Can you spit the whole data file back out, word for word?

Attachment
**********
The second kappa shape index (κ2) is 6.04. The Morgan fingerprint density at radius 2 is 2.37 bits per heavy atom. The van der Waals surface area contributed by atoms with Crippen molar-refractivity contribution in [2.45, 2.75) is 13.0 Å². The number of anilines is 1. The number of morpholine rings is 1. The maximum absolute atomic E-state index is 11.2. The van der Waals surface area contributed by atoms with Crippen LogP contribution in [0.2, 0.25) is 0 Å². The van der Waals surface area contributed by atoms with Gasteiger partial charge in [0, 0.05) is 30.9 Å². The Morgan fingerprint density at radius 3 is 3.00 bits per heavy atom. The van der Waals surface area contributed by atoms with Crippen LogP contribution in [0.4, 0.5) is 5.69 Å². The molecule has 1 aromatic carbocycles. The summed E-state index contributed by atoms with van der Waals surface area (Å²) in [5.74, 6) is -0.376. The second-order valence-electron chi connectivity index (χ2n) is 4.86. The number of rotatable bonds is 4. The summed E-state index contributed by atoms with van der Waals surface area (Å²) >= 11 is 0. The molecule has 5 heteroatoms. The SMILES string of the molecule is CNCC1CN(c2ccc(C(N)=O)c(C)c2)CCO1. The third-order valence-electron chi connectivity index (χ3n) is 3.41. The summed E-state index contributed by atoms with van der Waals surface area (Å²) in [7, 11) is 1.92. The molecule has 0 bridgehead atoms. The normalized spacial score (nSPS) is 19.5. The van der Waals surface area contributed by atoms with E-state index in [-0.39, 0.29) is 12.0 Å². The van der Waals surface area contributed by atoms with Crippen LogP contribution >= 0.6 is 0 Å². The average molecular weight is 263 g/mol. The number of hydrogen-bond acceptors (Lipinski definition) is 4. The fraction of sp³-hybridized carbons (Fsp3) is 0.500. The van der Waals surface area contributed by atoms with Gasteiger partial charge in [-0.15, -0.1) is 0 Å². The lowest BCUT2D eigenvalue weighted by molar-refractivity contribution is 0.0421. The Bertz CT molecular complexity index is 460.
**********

The second kappa shape index (κ2) is 6.04. The Morgan fingerprint density at radius 2 is 2.37 bits per heavy atom. The van der Waals surface area contributed by atoms with Crippen molar-refractivity contribution in [2.45, 2.75) is 13.0 Å². The number of anilines is 1. The number of morpholine rings is 1. The maximum absolute atomic E-state index is 11.2. The van der Waals surface area contributed by atoms with Crippen LogP contribution in [0.2, 0.25) is 0 Å². The van der Waals surface area contributed by atoms with Gasteiger partial charge in [0, 0.05) is 30.9 Å². The Morgan fingerprint density at radius 3 is 3.00 bits per heavy atom. The van der Waals surface area contributed by atoms with Crippen LogP contribution in [0.4, 0.5) is 5.69 Å². The molecule has 1 aromatic carbocycles. The summed E-state index contributed by atoms with van der Waals surface area (Å²) in [5.74, 6) is -0.376. The second-order valence-electron chi connectivity index (χ2n) is 4.86. The number of rotatable bonds is 4. The summed E-state index contributed by atoms with van der Waals surface area (Å²) >= 11 is 0. The molecule has 5 heteroatoms. The SMILES string of the molecule is CNCC1CN(c2ccc(C(N)=O)c(C)c2)CCO1. The third-order valence-electron chi connectivity index (χ3n) is 3.41. The summed E-state index contributed by atoms with van der Waals surface area (Å²) in [7, 11) is 1.92. The molecule has 0 bridgehead atoms. The normalized spacial score (nSPS) is 19.5. The van der Waals surface area contributed by atoms with E-state index in [-0.39, 0.29) is 12.0 Å². The van der Waals surface area contributed by atoms with Crippen LogP contribution >= 0.6 is 0 Å². The average molecular weight is 263 g/mol. The number of hydrogen-bond acceptors (Lipinski definition) is 4. The fraction of sp³-hybridized carbons (Fsp3) is 0.500. The van der Waals surface area contributed by atoms with Gasteiger partial charge in [-0.15, -0.1) is 0 Å². The lowest BCUT2D eigenvalue weighted by molar-refractivity contribution is 0.0421. The Bertz CT molecular complexity index is 460.